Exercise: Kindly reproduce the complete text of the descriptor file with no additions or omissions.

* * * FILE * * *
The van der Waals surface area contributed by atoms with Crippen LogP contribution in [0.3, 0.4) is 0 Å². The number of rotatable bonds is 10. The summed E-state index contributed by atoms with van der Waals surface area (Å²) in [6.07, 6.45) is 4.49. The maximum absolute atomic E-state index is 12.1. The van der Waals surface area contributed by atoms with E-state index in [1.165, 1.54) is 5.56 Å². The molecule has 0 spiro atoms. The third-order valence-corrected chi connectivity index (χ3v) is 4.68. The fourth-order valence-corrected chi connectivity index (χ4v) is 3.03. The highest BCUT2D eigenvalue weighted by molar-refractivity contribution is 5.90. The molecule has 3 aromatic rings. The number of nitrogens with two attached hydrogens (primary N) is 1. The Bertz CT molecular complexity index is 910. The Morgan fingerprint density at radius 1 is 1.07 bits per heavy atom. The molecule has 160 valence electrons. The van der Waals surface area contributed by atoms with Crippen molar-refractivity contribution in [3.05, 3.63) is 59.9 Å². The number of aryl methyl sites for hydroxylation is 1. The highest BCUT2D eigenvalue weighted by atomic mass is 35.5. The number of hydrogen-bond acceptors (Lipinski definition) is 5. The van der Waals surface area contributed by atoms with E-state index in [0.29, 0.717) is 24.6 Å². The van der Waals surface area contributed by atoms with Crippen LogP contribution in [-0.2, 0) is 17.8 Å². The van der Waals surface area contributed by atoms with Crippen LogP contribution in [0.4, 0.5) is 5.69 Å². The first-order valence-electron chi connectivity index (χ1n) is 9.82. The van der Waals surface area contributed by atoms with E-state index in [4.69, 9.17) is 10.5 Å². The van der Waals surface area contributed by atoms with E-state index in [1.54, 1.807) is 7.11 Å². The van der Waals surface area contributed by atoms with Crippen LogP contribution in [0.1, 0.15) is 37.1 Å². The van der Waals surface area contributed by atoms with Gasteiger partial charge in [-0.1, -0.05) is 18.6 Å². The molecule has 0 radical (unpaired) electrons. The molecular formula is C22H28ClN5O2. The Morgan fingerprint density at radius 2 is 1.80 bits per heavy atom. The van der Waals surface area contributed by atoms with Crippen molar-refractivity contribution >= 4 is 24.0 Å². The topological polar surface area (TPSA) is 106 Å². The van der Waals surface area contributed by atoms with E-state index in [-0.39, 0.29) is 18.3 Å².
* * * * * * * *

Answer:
The van der Waals surface area contributed by atoms with Crippen LogP contribution in [0.3, 0.4) is 0 Å². The number of rotatable bonds is 10. The summed E-state index contributed by atoms with van der Waals surface area (Å²) in [6.07, 6.45) is 4.49. The maximum absolute atomic E-state index is 12.1. The van der Waals surface area contributed by atoms with E-state index in [1.165, 1.54) is 5.56 Å². The molecule has 0 spiro atoms. The third-order valence-corrected chi connectivity index (χ3v) is 4.68. The fourth-order valence-corrected chi connectivity index (χ4v) is 3.03. The highest BCUT2D eigenvalue weighted by molar-refractivity contribution is 5.90. The molecule has 3 aromatic rings. The number of nitrogens with two attached hydrogens (primary N) is 1. The Bertz CT molecular complexity index is 910. The Morgan fingerprint density at radius 1 is 1.07 bits per heavy atom. The molecule has 160 valence electrons. The van der Waals surface area contributed by atoms with Crippen molar-refractivity contribution in [3.05, 3.63) is 59.9 Å². The number of aryl methyl sites for hydroxylation is 1. The highest BCUT2D eigenvalue weighted by atomic mass is 35.5. The number of hydrogen-bond acceptors (Lipinski definition) is 5. The van der Waals surface area contributed by atoms with E-state index in [0.29, 0.717) is 24.6 Å². The van der Waals surface area contributed by atoms with Crippen LogP contribution in [-0.2, 0) is 17.8 Å². The van der Waals surface area contributed by atoms with Crippen LogP contribution in [0.4, 0.5) is 5.69 Å². The first-order valence-electron chi connectivity index (χ1n) is 9.82. The van der Waals surface area contributed by atoms with E-state index in [4.69, 9.17) is 10.5 Å². The van der Waals surface area contributed by atoms with E-state index in [1.54, 1.807) is 7.11 Å². The van der Waals surface area contributed by atoms with Crippen LogP contribution in [0.1, 0.15) is 37.1 Å². The van der Waals surface area contributed by atoms with Gasteiger partial charge in [-0.1, -0.05) is 18.6 Å². The molecule has 0 radical (unpaired) electrons. The molecular formula is C22H28ClN5O2. The Morgan fingerprint density at radius 2 is 1.80 bits per heavy atom. The van der Waals surface area contributed by atoms with Crippen molar-refractivity contribution >= 4 is 24.0 Å². The topological polar surface area (TPSA) is 106 Å². The van der Waals surface area contributed by atoms with E-state index in [-0.39, 0.29) is 18.3 Å².